“Our tax system still siphons out of the private economy too large a share of personal and business purchasing power and reduces the incentive for risk, investment and effort.”
You might be forgiven if you thought the above quote was given in recent weeks by the likes of Speaker Paul Ryan (R-Wis.) or Ways and Means Chairman Kevin Brady (R-Texas) or Senate Finance Chairman Orrin Hatch (R-Utah). However, this sentiment was actually offered by President John F. Kennedy over 50 years ago.
For years, the nation has struggled with reforming its tax code. While there have been some steps forward in the decades since President Kennedy’s address, our modern tax code is again a drag on economic growth, job creation and investment. To that end, congressional Republicans and administration leaders are working to develop a comprehensive tax reform package that will cut rates and remove loopholes, creating a more efficient and current code intended to spark growth. This is a laudable goal.
Public leaders have an obligation to foster an environment that is conducive to innovation and entrepreneurship. What’s more, tax reform may hold the key to solving the nation’s housing affordability crisis by giving industry leaders the opportunity to develop new and ambitious housing efforts.
Across our country the cost of housing and lack of supply have been sharply felt, and the situation will only worsen over the coming years unless action is taken. According to recently released research, by the end of 2030, the United States will need to build 4.6 million apartment homes to meet growing demand. This is especially important as the apartment industry nationally supports 38.8 million residents and 12.3 million jobs, while contributing $1.3 trillion to America’s economy. With that in mind, any tax reform proposal must promote investment, minimize risk, foster entrepreneurship and protect and create jobs. To achieve those goals, tax reform should:
- Recognize the key role that debt financing plays in building and strengthening American neighborhoods and communities by continuing to allow the apartment industry to deduct business interest. Proposals that would eliminate or restrict the ability of the apartment industry to deduct business interest are troubling. Given that capital is our industry’s lifeblood, this would increase investment costs and restrict the sector’s ability to construct new apartment units.
- Not reduce corporate tax rates at the expense of independent business owners who operate as flow-through entities. Every type of company should benefit from tax reform, and multifamily real estate firms, which provide tangible benefits to millions of renters and employees across the United States, should not be forced to shoulder the cost of a tax cut for large multinational corporations.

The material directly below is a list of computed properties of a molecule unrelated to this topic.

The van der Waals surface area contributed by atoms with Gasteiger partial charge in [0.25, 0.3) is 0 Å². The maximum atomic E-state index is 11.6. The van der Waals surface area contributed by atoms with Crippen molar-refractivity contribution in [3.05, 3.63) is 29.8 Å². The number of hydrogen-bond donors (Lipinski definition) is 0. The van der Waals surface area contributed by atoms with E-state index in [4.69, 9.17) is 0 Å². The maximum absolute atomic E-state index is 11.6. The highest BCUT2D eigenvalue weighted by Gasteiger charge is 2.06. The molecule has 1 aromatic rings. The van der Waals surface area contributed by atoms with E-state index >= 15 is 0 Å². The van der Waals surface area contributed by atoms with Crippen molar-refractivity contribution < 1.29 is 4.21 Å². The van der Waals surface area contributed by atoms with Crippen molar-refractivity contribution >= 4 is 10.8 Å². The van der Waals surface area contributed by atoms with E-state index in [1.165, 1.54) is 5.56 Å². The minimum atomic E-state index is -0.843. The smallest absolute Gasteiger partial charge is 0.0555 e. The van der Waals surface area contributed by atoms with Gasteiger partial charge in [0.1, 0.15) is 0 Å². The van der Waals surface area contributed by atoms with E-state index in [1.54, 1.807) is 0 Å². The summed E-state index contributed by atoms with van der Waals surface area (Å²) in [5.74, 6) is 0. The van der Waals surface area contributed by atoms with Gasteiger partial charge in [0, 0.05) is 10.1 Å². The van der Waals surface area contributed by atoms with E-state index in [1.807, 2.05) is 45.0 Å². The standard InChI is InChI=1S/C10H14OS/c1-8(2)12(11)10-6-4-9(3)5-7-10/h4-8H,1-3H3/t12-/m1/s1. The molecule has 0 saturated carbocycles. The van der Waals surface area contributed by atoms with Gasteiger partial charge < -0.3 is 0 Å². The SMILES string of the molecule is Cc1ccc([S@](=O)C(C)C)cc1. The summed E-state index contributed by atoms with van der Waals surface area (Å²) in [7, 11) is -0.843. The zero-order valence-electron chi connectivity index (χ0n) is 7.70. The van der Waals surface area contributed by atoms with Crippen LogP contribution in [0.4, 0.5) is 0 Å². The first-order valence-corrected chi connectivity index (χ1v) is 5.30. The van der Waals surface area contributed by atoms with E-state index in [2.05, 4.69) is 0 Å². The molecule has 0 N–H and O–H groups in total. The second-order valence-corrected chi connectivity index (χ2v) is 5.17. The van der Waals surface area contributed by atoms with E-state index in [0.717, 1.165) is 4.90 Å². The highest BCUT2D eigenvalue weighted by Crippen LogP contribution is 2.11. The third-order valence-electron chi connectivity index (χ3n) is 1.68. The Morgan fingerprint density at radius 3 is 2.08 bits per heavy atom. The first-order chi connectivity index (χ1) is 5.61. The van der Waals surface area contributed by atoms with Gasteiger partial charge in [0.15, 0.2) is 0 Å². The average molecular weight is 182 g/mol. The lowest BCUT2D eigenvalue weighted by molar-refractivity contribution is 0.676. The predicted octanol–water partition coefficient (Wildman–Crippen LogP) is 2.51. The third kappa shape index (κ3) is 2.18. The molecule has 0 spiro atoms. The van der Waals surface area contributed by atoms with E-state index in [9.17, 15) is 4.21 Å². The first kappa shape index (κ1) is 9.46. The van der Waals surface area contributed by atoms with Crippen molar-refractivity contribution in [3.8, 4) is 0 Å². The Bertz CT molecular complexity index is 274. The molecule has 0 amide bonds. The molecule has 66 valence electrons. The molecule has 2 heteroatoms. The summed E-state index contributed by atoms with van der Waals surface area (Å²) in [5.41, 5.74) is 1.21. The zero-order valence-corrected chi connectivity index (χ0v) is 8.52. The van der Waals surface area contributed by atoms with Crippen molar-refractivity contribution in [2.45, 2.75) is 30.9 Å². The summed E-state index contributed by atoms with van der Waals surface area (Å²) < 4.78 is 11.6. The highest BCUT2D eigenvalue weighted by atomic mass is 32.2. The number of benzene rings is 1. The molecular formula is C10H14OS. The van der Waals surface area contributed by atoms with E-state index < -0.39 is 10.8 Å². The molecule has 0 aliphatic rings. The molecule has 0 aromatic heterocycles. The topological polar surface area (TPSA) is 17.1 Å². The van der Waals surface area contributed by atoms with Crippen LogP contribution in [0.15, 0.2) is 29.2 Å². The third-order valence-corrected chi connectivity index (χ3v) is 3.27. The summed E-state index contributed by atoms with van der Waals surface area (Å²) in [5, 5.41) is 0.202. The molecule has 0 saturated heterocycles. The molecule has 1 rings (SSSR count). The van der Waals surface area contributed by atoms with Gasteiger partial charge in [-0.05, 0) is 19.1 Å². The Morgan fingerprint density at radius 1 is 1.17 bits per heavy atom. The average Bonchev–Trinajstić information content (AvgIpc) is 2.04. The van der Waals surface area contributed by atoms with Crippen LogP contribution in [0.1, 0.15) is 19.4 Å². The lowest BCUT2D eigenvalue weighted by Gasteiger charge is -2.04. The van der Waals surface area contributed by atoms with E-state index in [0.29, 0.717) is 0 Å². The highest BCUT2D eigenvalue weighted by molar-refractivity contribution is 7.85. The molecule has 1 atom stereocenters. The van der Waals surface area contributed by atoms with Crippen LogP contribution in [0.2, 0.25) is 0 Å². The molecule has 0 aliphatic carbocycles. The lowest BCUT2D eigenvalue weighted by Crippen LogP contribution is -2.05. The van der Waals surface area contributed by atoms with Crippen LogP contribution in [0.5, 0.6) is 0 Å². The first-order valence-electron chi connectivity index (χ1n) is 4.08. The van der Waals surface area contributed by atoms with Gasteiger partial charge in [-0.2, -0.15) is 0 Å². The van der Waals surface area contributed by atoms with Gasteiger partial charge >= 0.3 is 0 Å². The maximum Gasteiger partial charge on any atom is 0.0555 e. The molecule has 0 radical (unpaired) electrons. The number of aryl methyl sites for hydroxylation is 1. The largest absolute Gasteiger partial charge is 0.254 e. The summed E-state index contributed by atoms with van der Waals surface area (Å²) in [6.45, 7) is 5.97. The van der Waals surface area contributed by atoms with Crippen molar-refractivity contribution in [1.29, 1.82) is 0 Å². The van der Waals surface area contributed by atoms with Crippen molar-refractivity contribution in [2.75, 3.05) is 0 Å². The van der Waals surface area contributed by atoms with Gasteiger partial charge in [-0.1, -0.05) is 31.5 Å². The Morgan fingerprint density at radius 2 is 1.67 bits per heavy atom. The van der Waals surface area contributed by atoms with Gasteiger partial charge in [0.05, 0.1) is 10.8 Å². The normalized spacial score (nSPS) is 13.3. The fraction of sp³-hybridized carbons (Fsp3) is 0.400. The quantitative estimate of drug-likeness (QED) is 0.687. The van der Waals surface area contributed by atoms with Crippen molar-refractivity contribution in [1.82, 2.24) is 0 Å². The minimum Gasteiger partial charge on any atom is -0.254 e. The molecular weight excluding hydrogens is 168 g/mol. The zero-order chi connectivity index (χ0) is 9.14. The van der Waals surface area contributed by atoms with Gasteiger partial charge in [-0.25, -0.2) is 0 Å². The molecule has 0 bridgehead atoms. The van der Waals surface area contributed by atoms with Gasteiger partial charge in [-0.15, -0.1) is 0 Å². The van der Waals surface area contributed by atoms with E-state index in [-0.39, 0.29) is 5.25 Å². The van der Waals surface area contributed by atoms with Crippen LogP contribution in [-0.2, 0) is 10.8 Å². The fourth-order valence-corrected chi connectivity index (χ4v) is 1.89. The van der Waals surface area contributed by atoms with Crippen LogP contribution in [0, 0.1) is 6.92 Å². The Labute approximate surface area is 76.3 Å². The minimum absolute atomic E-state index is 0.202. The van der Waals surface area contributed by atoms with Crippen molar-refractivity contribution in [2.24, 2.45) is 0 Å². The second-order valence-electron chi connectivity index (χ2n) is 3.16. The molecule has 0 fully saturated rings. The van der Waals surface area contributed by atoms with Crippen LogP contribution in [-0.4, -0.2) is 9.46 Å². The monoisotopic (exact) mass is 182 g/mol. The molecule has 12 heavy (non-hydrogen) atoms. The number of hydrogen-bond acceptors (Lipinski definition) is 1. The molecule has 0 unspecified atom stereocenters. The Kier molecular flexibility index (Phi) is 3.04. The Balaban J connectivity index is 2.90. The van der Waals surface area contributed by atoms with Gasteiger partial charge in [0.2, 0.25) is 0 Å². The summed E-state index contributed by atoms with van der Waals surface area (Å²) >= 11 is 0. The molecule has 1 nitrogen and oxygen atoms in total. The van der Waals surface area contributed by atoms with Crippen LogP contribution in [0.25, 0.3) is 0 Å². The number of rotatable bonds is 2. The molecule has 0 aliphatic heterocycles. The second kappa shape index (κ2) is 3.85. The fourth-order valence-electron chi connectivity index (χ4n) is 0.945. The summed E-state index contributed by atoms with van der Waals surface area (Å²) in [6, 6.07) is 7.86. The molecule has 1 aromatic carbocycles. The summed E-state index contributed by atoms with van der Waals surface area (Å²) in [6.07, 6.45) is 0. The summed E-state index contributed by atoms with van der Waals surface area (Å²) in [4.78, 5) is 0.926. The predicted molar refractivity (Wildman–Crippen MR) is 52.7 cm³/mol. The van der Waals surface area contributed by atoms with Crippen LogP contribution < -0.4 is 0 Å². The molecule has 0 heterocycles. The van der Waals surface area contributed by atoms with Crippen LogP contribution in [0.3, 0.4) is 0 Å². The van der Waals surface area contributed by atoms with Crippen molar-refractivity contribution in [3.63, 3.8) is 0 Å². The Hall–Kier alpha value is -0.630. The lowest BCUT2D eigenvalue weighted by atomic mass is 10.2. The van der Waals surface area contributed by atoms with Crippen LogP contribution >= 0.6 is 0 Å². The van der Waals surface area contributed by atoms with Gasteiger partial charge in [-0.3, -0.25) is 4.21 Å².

- Understand the value of “like-kind” exchanges that allow property owners to reinvest in apartment communities and grow their businesses, which creates jobs and economic activity.
- Ensure that depreciation tax rules match the economic life of assets by accounting for the natural wear and tear of buildings and technological obsolescence. Today’s 27.5-year depreciation period significantly overstates the life of apartment buildings and should certainly not be lengthened.
- Help meet housing affordability challenges by ensuring the Low-Income Housing Tax Credit (LIHTC) remains a robust incentive that promotes housing production. As an industry, we recognize that many Americans are having trouble finding an affordable place to live, and want to be part of the solution. LIHTC is the nation’s key driver of new affordable housing and should both be retained and significantly expanded in an overhauled tax code.
The apartment housing industry counts on smart tax policies like these that enable us to meet the demand for apartment living and build prosperous businesses and vibrant communities across the country and for years to come. Our industry wants to build new homes and create new jobs. Now we’re counting on Washington to do the right thing and want to be partners with lawmakers as they craft a 21st century approach to tax and housing policy.
By Doug Bibby, president of the National Multifamily Housing Council (NMHC).